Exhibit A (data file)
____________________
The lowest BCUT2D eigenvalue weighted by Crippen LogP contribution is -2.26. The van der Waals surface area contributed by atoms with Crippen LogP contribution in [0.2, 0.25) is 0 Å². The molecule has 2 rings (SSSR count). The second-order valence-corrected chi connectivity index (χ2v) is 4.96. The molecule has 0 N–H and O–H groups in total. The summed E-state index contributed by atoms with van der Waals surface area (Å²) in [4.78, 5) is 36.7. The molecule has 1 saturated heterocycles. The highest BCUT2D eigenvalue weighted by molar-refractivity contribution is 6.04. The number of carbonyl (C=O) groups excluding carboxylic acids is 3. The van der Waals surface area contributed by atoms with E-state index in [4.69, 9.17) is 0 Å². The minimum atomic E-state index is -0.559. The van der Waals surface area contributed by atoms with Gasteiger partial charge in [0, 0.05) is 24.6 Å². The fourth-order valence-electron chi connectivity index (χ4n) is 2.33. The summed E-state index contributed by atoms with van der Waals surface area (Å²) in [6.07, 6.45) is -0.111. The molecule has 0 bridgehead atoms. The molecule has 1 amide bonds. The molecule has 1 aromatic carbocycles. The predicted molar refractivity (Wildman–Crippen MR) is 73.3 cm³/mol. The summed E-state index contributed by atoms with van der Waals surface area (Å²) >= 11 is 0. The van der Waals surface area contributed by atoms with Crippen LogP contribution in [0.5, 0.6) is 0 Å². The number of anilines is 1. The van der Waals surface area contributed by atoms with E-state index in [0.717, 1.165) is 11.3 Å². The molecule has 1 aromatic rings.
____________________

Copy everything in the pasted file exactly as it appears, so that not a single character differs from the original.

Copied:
The lowest BCUT2D eigenvalue weighted by Crippen LogP contribution is -2.26. The van der Waals surface area contributed by atoms with Crippen LogP contribution in [0.2, 0.25) is 0 Å². The molecule has 2 rings (SSSR count). The second-order valence-corrected chi connectivity index (χ2v) is 4.96. The molecule has 0 N–H and O–H groups in total. The summed E-state index contributed by atoms with van der Waals surface area (Å²) in [4.78, 5) is 36.7. The molecule has 1 saturated heterocycles. The highest BCUT2D eigenvalue weighted by molar-refractivity contribution is 6.04. The number of carbonyl (C=O) groups excluding carboxylic acids is 3. The van der Waals surface area contributed by atoms with E-state index in [4.69, 9.17) is 0 Å². The minimum atomic E-state index is -0.559. The van der Waals surface area contributed by atoms with Gasteiger partial charge in [0, 0.05) is 24.6 Å². The fourth-order valence-electron chi connectivity index (χ4n) is 2.33. The summed E-state index contributed by atoms with van der Waals surface area (Å²) in [6.07, 6.45) is -0.111. The molecule has 0 bridgehead atoms. The molecule has 1 amide bonds. The molecule has 1 aromatic carbocycles. The predicted molar refractivity (Wildman–Crippen MR) is 73.3 cm³/mol. The summed E-state index contributed by atoms with van der Waals surface area (Å²) >= 11 is 0. The van der Waals surface area contributed by atoms with Crippen LogP contribution in [0.5, 0.6) is 0 Å². The number of anilines is 1. The van der Waals surface area contributed by atoms with E-state index in [0.717, 1.165) is 11.3 Å². The molecule has 1 aromatic rings.